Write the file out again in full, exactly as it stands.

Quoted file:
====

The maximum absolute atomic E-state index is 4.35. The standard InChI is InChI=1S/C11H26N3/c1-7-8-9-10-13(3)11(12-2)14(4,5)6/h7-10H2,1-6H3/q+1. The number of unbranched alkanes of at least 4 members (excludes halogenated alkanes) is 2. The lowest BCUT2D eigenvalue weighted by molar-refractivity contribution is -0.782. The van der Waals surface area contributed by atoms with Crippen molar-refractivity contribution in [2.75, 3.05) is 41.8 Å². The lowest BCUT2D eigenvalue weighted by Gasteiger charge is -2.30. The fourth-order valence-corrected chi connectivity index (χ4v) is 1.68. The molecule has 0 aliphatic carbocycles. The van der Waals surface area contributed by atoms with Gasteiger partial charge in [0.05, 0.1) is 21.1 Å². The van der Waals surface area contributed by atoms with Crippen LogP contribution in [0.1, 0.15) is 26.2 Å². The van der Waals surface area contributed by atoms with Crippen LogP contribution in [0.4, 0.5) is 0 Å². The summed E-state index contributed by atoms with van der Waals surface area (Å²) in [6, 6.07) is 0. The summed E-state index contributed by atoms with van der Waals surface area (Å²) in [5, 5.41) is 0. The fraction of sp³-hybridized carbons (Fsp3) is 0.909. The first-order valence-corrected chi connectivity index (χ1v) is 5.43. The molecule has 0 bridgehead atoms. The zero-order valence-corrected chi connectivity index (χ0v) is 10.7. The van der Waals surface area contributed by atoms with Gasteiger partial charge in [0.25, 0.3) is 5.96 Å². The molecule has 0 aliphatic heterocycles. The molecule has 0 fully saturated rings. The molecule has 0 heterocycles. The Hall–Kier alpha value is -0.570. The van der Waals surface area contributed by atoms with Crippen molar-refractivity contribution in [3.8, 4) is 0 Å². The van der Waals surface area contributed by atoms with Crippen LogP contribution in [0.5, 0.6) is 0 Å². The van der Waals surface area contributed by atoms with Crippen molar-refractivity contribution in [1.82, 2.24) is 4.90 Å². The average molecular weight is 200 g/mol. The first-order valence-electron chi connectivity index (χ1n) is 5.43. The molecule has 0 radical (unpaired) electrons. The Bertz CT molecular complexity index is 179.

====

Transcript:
The maximum absolute atomic E-state index is 4.35. The standard InChI is InChI=1S/C11H26N3/c1-7-8-9-10-13(3)11(12-2)14(4,5)6/h7-10H2,1-6H3/q+1. The number of unbranched alkanes of at least 4 members (excludes halogenated alkanes) is 2. The lowest BCUT2D eigenvalue weighted by molar-refractivity contribution is -0.782. The van der Waals surface area contributed by atoms with Crippen molar-refractivity contribution in [2.75, 3.05) is 41.8 Å². The lowest BCUT2D eigenvalue weighted by Gasteiger charge is -2.30. The fourth-order valence-corrected chi connectivity index (χ4v) is 1.68. The molecule has 0 aliphatic carbocycles. The van der Waals surface area contributed by atoms with Gasteiger partial charge in [0.05, 0.1) is 21.1 Å². The van der Waals surface area contributed by atoms with Crippen LogP contribution in [0.1, 0.15) is 26.2 Å². The van der Waals surface area contributed by atoms with Crippen LogP contribution in [0.4, 0.5) is 0 Å². The summed E-state index contributed by atoms with van der Waals surface area (Å²) in [6, 6.07) is 0. The summed E-state index contributed by atoms with van der Waals surface area (Å²) in [5, 5.41) is 0. The fraction of sp³-hybridized carbons (Fsp3) is 0.909. The first-order valence-corrected chi connectivity index (χ1v) is 5.43. The molecule has 0 bridgehead atoms. The zero-order valence-corrected chi connectivity index (χ0v) is 10.7. The van der Waals surface area contributed by atoms with Gasteiger partial charge in [0.25, 0.3) is 5.96 Å². The molecule has 0 aliphatic heterocycles. The molecule has 0 fully saturated rings. The molecule has 0 heterocycles. The Hall–Kier alpha value is -0.570. The van der Waals surface area contributed by atoms with Crippen molar-refractivity contribution in [3.8, 4) is 0 Å². The van der Waals surface area contributed by atoms with Crippen LogP contribution in [0.5, 0.6) is 0 Å². The van der Waals surface area contributed by atoms with Crippen molar-refractivity contribution in [1.82, 2.24) is 4.90 Å². The average molecular weight is 200 g/mol. The first-order valence-electron chi connectivity index (χ1n) is 5.43. The molecule has 0 radical (unpaired) electrons. The Bertz CT molecular complexity index is 179.